18th and Castro looking south, July 12, 1915.
Photo: Private Collection, San Francisco, CA
Text partially excerpted from 'The District Handbook: A CORO Foundation Guide'
Eureka Valley began as a quiet Victorian neighborhood made up of working class Germans, Scandinavians, and Irish. The original residents, the Ohlone Indians, roamed the grassy valleys until the Spaniards founded Mission Dolores close by. The Spaniards rounded up the Indians, brought them into the mission and sent Candelario Valencia, Francisco Guerrero, and Victor Castro to tend sheep and cattle in the Eureka and Noe valleys.
The area did not experience any significant population changes until after World War II, when the Scandinavians, Irish, Germans, and Italians began to leave Eureka Valley for the suburbs. As a result, the economy of the area began to suffer and many businesses closed. The art deco Castro Theater was almost forced to shut its doors.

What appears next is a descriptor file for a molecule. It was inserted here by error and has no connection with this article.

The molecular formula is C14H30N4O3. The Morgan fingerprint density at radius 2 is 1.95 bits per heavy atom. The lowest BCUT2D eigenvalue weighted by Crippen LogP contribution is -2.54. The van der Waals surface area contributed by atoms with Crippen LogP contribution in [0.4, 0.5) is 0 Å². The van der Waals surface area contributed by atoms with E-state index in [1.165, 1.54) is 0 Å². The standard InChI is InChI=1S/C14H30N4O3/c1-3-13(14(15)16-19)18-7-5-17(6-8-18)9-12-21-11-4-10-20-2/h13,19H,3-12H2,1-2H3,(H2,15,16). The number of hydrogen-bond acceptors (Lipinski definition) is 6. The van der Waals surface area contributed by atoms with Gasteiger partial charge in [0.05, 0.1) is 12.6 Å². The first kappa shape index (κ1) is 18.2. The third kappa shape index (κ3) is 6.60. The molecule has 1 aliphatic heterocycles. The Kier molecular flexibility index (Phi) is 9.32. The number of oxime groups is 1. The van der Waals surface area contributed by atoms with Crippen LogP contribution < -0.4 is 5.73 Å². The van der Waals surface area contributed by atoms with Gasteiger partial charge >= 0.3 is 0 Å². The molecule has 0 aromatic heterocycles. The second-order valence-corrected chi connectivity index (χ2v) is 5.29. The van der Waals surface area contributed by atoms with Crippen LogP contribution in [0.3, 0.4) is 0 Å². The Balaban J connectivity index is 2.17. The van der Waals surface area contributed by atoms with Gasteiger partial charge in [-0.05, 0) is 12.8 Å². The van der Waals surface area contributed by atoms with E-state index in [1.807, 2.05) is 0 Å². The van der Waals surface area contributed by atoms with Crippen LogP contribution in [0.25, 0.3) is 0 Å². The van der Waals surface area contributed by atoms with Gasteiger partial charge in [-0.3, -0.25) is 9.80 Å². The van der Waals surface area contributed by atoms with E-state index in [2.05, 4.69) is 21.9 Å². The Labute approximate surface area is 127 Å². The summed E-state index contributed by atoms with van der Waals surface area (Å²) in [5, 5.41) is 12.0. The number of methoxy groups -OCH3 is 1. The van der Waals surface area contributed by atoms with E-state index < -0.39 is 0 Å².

In the early 1970s, the rapidly growing gay/lesbian population in the San Francisco area revitalized the neighborhood when they renovated old houses and rebuilt the commercial industry.
The main commercial street within the neighborhood formerly referred to as Eureka Valley is Castro Street, which has led to the area more commonly being referred to as "The Castro." Harvey Milk Plaza, at the corner of Market and Castro, is named for San Francisco's first openly gay supervisor. Eureka Valley is made up of a widely varied population, but it is the character or Castro Street that has made it famous.
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